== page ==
Plaintiff's declaration was filed and served April 8, 1959. He alleged defendant was guilty of negligence by violating its duty to maintain the premises in a reasonably safe and proper condition for persons legally thereon. He further alleged defendant's failure to comply with the statute requiring proper safeguards to be installed before placing machinery [366 Mich. 193] or equipment in operation. 1 Defendant filed an answer on June 24, 1959. On July 11, 1959, intervening plaintiff filed its declaration and defendant's answer thereto was filed July 23, 1959.

Defendant did not plead the affirmative defense of contributory negligence, nor did defendant raise any question of negligence or contributory negligence on plaintiff's part in either answer.

Since depositions were completed in September, 1959, defendant had all the factual information necessary to make a motion to amend.

No attempt was made to raise the defense of contributory negligence despite Court Rule No. 23, § 3a, which had been in effect since June 1, 1958, reading in part as follows:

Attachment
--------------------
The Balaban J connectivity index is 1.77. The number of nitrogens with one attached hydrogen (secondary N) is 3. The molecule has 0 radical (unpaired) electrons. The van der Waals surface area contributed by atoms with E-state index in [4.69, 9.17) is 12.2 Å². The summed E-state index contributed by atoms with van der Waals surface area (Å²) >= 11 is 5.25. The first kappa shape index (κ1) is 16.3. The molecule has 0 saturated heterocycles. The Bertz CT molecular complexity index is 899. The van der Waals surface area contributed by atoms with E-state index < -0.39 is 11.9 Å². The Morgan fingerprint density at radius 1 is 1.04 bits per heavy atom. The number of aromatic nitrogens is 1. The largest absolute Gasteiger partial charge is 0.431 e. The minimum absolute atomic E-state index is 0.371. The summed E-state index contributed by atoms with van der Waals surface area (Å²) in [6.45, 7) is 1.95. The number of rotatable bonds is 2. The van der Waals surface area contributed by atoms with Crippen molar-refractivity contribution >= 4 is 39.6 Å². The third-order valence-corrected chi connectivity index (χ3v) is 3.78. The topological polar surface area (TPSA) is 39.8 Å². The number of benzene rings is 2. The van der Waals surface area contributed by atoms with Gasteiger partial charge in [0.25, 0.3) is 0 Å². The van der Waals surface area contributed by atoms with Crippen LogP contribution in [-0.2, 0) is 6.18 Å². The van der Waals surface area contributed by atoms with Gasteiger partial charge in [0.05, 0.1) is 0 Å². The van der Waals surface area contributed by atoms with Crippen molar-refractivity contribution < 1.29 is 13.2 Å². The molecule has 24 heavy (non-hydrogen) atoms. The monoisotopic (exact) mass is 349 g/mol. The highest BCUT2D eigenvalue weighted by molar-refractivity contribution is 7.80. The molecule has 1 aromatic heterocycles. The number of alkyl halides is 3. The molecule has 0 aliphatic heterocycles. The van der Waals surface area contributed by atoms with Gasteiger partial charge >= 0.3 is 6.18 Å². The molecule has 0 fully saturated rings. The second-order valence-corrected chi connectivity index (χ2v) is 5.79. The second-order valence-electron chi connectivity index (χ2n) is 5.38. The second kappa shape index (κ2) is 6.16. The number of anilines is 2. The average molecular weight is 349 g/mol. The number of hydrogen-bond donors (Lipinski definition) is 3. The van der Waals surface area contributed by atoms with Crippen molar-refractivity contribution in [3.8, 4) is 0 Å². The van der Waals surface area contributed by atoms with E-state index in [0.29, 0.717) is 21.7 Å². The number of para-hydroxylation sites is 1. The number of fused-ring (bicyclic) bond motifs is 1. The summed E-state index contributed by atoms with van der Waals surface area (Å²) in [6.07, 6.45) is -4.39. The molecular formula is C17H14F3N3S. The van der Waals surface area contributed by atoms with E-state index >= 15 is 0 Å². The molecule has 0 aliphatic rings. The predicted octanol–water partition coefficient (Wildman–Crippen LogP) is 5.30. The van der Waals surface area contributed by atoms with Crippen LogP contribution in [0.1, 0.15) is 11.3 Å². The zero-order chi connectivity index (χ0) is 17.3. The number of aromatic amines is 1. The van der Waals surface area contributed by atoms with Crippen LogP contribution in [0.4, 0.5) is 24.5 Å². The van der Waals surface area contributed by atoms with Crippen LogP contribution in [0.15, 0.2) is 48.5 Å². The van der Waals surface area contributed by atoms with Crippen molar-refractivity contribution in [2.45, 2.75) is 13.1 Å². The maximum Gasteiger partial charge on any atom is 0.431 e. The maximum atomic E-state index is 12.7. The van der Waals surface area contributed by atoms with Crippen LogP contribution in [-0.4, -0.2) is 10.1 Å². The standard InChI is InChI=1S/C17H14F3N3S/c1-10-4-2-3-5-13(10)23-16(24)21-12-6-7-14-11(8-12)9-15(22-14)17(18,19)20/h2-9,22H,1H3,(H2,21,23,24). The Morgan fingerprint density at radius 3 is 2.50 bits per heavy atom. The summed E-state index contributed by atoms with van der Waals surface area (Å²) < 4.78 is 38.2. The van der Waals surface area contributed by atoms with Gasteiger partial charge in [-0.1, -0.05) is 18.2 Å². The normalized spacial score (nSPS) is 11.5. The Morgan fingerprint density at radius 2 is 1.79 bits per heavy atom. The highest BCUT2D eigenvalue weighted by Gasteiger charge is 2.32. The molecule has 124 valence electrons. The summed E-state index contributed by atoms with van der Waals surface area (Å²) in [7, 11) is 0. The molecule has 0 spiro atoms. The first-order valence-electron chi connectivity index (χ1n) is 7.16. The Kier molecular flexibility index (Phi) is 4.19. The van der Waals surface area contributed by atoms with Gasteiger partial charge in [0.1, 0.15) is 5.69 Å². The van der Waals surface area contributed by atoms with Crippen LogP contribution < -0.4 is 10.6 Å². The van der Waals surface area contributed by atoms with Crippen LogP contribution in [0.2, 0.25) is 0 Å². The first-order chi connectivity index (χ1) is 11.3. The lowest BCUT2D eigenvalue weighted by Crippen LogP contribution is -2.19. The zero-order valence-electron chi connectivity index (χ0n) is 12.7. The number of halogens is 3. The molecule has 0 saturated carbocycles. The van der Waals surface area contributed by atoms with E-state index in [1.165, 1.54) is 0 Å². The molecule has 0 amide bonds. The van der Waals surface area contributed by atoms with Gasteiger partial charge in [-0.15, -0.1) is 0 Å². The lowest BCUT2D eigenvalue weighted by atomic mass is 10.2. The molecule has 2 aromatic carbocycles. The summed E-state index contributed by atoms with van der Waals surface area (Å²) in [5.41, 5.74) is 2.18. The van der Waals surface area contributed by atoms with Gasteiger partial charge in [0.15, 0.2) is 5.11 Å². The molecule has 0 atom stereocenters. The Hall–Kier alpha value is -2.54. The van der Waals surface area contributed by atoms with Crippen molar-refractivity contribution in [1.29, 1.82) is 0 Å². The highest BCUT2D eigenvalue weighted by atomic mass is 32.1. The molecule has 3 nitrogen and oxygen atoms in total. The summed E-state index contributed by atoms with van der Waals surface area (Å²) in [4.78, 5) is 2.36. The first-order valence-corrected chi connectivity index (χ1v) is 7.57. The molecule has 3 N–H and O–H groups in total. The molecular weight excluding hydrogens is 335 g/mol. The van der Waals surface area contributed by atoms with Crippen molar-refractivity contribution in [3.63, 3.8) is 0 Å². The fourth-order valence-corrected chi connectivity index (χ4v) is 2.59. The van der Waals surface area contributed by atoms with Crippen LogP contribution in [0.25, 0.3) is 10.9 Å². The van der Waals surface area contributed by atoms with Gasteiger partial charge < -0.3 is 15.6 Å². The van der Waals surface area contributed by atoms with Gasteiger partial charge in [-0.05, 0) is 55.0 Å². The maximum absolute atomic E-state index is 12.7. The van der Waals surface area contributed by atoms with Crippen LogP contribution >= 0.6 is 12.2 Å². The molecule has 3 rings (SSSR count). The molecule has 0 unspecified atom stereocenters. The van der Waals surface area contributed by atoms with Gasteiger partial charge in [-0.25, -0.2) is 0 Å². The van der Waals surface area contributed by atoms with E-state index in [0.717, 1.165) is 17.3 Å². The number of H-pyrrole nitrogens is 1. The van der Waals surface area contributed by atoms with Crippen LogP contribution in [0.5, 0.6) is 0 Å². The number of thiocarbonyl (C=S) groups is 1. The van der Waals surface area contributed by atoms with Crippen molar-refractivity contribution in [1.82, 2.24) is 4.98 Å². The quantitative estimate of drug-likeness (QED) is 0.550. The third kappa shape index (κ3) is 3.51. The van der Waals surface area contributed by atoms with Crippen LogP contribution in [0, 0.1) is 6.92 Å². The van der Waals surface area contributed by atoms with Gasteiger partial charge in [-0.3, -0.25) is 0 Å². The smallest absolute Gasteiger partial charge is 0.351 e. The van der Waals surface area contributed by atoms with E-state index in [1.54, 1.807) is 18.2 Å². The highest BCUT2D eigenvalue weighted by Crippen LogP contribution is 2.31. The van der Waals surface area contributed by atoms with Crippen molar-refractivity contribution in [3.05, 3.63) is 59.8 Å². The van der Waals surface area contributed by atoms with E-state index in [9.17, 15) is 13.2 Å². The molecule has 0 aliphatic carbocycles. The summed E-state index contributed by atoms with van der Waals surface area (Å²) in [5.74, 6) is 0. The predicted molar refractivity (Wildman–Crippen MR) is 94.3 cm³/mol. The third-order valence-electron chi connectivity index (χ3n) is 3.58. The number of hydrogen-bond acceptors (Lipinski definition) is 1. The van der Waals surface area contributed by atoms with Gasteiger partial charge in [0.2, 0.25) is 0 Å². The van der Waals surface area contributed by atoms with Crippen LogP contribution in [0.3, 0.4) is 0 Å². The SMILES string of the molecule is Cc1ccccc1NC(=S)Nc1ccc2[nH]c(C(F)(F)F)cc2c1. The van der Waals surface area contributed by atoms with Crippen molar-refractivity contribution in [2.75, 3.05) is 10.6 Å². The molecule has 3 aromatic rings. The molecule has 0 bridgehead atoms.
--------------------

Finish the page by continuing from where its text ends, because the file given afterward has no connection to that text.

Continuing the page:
'In all negligence cases tried after the effective date hereof, the contributory negligence of the plaintiff shall be deemed to be a matter of affirmative defense to be pleaded and proved by defendant.'

Pretrial was held on January 27, 1960, and defendant orally moved to amend its answer so as to [366 Mich. 194] plead the affirmative defense of contributory negligence. The time of the pretrial was 3 years and 9 days after the date of the injury.